kastania cave monemvasia

The entire peninsula that descends from Mt. Parnon in the north to Cape Maleas in the south is seismically volatile.  Geological upheavals have been so violent in this region, changing the landscape over and over again, as in the case of the rocky islet of Monemvasia, which in antiquity was a promontory that was partly submerged in a strong earthquake.

Even more violent were the upheavals that formed the Petrified Forest south of Neapoli, when the coastline on which a group of palm trees stood was submerged, only to be lifted up again thousands of years later.  The fossils of these trees, along with those of other plants and molluscs, are scattered along the coastline below Aghios Nikolaos.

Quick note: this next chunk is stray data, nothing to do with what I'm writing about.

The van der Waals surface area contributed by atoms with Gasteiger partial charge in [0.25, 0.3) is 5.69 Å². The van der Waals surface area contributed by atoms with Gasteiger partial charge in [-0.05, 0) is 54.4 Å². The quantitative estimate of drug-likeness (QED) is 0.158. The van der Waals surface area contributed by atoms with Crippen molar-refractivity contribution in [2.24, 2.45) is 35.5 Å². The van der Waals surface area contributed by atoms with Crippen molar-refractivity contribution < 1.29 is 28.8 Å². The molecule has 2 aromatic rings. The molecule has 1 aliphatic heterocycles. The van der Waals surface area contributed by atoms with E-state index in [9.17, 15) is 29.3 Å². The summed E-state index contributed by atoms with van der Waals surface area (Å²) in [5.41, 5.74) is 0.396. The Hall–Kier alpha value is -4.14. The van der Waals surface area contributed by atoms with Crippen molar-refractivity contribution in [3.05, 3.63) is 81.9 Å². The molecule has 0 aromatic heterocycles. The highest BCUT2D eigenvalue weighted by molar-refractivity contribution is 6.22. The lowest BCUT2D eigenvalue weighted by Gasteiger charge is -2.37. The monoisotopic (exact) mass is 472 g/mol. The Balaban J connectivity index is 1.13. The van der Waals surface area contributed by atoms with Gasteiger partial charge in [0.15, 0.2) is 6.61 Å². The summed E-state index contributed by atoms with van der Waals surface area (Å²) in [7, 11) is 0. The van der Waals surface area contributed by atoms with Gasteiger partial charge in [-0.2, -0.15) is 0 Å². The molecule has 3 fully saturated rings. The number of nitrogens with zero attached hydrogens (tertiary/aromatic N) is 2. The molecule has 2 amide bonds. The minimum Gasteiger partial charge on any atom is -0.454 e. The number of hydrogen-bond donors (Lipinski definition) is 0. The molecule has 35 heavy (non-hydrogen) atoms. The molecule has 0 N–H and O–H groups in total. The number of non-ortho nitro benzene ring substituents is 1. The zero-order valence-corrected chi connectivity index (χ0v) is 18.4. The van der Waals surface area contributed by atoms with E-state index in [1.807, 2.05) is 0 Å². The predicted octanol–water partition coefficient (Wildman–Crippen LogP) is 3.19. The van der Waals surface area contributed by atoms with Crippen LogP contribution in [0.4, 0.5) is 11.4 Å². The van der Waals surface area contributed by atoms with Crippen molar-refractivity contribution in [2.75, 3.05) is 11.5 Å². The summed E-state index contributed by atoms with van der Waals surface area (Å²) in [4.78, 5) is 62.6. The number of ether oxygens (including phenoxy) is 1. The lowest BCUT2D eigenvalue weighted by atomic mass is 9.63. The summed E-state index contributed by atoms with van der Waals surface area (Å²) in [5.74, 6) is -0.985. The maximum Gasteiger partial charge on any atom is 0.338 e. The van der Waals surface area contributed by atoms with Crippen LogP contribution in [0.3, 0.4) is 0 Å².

The subsidence of the coastline also caused the submergence of two ancient towns – Pavlopetri, near Neapoli and Plytra, near Asopos. The remains of both are visible along the shore. 

However, the most impressive of all the geological sights in the region – and one of the most beautiful in Greece – is the Cave of Kastania. There are several more caves in the municipality, but visiting these others requires specialised knowledge and equipment.